Hi everyone! I know it’s been a while since I’ve updated, one more week of classes at the Bourghuiba School and then I’ll start preparing for the dreaded two-day exam. Five hours of straight studying every morning is usually followed by a nap in the afternoon and then a few hours of revision in the evening, which doesn’t leave me much time for exploring Tunis. I’m ok with that though because I can see how far I’ve come in two short months.
I’ve just returned from a short trip to Kerkennah where I was recooperating from a nasty cold and visiting Mansour’s grandparents. The first time I met my husband we shared a bus ride together during which he told me with great passion about his wonderful grandmother who I really must meet. Well, since that time I’ve spent days and weeks in her home and witnessed the simple, traditional life that Kerkennah offers. For example, last autumn I helped them harvest olives from their land. I was later given a small jug of silky, heavenly olive oil which had been created the traditional way, with his grandmother’s feet. Summer is right around the corner which means it’s time to harvest the expansive wheat fields. The final product will be zanmit, eaten in the morning; malthouth, which is similar to couscous; and chish, a grain for soup.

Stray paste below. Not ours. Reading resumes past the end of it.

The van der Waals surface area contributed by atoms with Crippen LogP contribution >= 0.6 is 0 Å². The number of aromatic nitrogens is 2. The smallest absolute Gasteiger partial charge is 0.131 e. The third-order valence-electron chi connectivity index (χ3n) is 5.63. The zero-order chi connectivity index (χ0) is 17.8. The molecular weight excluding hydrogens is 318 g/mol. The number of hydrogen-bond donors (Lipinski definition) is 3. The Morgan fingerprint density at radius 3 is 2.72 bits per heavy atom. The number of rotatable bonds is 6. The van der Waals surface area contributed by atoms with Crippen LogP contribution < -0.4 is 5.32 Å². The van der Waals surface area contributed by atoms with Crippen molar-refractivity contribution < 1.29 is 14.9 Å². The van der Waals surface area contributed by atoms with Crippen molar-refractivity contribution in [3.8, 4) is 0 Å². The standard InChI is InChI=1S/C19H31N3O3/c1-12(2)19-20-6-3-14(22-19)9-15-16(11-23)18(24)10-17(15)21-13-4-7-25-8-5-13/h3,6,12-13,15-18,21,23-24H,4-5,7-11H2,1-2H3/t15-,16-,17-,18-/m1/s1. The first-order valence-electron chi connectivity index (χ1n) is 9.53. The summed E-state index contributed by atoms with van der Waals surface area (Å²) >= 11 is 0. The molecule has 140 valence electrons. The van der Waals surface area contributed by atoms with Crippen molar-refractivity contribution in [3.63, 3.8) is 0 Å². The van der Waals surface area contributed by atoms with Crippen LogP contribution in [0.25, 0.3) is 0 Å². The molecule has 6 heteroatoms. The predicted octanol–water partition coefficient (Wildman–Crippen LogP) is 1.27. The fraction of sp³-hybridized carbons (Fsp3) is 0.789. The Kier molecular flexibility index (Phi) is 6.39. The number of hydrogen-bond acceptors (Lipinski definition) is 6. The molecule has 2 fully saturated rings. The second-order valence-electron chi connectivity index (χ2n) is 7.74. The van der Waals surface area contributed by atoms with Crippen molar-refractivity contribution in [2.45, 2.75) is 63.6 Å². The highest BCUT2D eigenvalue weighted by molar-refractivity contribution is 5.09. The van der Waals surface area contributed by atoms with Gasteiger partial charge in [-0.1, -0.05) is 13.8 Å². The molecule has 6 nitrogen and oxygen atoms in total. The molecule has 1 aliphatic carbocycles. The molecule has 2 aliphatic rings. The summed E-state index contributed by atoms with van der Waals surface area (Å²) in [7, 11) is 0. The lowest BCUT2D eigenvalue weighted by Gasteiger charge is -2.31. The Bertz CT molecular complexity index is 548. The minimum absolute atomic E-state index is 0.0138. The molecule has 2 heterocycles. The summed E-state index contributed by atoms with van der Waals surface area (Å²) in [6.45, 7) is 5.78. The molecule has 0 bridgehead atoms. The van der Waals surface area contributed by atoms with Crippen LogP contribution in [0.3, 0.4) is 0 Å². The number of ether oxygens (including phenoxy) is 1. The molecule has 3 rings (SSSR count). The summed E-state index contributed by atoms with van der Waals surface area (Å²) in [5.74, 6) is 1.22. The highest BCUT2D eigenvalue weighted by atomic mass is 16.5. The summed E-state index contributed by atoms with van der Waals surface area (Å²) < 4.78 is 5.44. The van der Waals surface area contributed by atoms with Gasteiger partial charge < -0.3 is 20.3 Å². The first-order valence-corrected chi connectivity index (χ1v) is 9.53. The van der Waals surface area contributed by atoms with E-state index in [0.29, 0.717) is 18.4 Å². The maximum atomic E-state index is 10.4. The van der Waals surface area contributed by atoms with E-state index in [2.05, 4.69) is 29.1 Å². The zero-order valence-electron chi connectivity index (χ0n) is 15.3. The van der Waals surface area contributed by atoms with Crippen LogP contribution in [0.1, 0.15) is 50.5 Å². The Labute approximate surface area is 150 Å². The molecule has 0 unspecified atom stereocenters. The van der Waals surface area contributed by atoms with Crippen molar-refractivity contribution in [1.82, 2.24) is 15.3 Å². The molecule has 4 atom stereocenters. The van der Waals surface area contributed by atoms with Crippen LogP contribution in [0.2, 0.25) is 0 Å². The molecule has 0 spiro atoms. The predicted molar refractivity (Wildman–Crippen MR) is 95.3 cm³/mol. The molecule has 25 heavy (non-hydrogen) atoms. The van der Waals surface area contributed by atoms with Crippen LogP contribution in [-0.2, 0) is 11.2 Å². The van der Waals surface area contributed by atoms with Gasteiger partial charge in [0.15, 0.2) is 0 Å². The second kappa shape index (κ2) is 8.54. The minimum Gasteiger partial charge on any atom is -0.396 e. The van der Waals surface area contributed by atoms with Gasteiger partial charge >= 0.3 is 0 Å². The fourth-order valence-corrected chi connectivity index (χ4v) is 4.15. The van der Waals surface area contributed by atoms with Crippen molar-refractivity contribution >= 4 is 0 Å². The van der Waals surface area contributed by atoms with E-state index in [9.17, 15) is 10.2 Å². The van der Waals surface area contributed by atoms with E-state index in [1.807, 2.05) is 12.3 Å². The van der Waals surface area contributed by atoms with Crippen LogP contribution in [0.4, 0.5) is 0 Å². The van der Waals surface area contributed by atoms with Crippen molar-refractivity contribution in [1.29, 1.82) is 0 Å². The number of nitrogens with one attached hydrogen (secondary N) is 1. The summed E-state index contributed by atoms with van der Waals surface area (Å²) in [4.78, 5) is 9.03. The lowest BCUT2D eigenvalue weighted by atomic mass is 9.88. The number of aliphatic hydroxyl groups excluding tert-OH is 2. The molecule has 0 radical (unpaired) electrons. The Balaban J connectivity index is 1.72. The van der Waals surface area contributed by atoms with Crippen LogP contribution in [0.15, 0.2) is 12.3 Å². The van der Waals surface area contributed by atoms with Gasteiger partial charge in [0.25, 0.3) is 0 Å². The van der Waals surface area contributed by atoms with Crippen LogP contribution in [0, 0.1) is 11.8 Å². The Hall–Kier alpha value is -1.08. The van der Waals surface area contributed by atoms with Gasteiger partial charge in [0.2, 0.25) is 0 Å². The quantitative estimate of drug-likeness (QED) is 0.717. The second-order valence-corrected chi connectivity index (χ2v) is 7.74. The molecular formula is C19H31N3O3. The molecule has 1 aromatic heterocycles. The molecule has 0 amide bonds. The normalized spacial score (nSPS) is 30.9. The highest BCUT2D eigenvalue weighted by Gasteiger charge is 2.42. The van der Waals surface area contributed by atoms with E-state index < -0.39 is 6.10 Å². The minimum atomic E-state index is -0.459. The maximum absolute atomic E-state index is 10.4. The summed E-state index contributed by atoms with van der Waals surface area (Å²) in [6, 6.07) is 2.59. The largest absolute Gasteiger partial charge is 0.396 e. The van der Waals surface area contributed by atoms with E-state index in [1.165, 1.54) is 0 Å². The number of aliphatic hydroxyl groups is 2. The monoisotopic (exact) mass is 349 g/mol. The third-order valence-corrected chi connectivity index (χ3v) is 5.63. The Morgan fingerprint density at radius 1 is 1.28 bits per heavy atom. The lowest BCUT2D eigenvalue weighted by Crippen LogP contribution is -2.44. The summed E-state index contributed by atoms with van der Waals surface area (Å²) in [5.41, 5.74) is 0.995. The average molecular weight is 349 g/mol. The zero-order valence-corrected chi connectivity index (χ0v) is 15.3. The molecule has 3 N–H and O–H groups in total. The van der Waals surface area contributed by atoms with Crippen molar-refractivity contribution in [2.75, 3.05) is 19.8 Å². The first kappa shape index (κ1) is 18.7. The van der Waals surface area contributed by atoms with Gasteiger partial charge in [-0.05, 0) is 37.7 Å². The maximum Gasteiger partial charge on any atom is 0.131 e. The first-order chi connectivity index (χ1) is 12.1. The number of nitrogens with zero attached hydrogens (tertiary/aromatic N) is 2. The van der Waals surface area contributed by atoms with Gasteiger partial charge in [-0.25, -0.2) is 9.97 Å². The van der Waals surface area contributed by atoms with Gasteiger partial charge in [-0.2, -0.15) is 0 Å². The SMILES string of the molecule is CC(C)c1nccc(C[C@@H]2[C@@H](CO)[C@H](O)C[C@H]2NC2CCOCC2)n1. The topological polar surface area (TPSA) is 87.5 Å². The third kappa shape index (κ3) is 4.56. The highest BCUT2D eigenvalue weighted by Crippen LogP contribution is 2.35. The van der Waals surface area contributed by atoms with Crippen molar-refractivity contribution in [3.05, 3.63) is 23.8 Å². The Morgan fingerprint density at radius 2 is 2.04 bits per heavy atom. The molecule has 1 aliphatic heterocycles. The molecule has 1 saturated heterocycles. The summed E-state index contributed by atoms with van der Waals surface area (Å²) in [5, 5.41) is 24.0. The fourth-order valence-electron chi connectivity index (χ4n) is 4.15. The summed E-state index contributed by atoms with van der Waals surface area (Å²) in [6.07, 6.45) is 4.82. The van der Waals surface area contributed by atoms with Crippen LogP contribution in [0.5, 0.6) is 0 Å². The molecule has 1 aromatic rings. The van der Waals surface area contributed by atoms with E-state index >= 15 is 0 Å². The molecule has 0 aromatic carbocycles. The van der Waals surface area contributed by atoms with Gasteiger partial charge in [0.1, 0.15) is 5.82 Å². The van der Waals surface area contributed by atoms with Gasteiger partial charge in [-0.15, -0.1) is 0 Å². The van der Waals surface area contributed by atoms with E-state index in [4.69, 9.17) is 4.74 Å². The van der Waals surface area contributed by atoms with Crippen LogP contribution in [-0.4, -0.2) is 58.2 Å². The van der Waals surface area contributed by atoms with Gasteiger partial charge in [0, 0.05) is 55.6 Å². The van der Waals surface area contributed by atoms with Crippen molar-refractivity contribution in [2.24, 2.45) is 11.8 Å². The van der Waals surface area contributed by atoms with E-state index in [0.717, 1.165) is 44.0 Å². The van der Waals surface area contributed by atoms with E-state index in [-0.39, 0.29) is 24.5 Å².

Everything coming out of Khadija’s kitchen is made from scratch. From what I’ve seen it is hard work! A full-time job. I find myself drawn to this lifestyle of taking from the land, working hard and eating well.
So, here are your basic procedures for harvesting wheat in Kerkennah which I’ve gathered from conversations with Khadija translated into English by Mansour, so most likely it isn’t 100% accurate:
The first step starts here. His grandparents get up early in the morning before the sunrises to pick the wheat from the field by hand. As you can see, sometimes they recruit family to help. The wheat is then stored at the house in a dry place until a large enough quantity has been collected. This step may take a few weeks depending on how many pairs of hands you have to help you.
After that, a tractor is rented for plowing. In the past camels were used for this step, and donkeys are also useful. Next, (and this is the part I’m not exactly clear on) the stalks are tossed up into the air to seperate the wheat for people from the discarded parts for animals. Finally, the human food is cooked, milled and stored for year-long use.
Seeing the process required to make food makes me much more appreciative of all the delicious dishes I’ve enjoyed here. Tunisian cuisine is seasonal and resourceful, though I can’t say it is the healthiest in the world – all my meals seem to revolve around CARBS: couscous with bread, rice with bread, pasta with, you guessed it … bread. Still, every time I return from a weekend in Kerkennah with a few added kilos and no room in my stomach for dinner, I count myself lucky to have a superhuman Tunisian grandmother like Khadija!